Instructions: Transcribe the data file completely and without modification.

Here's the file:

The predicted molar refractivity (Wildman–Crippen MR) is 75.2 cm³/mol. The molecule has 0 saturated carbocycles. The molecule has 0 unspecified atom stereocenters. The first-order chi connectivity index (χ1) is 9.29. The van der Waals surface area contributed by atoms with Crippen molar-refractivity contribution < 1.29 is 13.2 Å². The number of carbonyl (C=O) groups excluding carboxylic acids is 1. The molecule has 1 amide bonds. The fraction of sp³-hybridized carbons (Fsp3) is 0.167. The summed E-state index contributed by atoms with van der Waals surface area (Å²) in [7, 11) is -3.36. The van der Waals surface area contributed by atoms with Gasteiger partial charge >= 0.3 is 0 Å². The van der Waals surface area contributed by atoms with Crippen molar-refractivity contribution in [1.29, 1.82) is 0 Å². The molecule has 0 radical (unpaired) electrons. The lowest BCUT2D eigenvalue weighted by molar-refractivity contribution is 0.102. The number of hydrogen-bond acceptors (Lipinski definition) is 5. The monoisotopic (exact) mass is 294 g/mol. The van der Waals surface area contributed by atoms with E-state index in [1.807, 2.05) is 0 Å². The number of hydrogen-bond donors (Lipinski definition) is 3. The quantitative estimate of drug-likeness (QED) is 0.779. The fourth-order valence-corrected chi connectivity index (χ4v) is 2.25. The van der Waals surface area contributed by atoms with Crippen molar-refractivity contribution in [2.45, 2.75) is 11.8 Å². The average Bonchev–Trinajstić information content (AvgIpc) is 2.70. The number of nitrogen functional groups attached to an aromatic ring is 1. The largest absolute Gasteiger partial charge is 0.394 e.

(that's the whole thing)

The predicted molar refractivity (Wildman–Crippen MR) is 75.2 cm³/mol. The molecule has 0 saturated carbocycles. The molecule has 0 unspecified atom stereocenters. The first-order chi connectivity index (χ1) is 9.29. The van der Waals surface area contributed by atoms with Crippen molar-refractivity contribution < 1.29 is 13.2 Å². The number of carbonyl (C=O) groups excluding carboxylic acids is 1. The molecule has 1 amide bonds. The fraction of sp³-hybridized carbons (Fsp3) is 0.167. The summed E-state index contributed by atoms with van der Waals surface area (Å²) in [7, 11) is -3.36. The van der Waals surface area contributed by atoms with Gasteiger partial charge >= 0.3 is 0 Å². The van der Waals surface area contributed by atoms with Crippen molar-refractivity contribution in [1.29, 1.82) is 0 Å². The molecule has 0 radical (unpaired) electrons. The lowest BCUT2D eigenvalue weighted by molar-refractivity contribution is 0.102. The number of hydrogen-bond acceptors (Lipinski definition) is 5. The monoisotopic (exact) mass is 294 g/mol. The van der Waals surface area contributed by atoms with E-state index in [1.807, 2.05) is 0 Å². The number of hydrogen-bond donors (Lipinski definition) is 3. The quantitative estimate of drug-likeness (QED) is 0.779. The fourth-order valence-corrected chi connectivity index (χ4v) is 2.25. The van der Waals surface area contributed by atoms with Crippen molar-refractivity contribution in [2.45, 2.75) is 11.8 Å². The average Bonchev–Trinajstić information content (AvgIpc) is 2.70. The number of nitrogen functional groups attached to an aromatic ring is 1. The largest absolute Gasteiger partial charge is 0.394 e.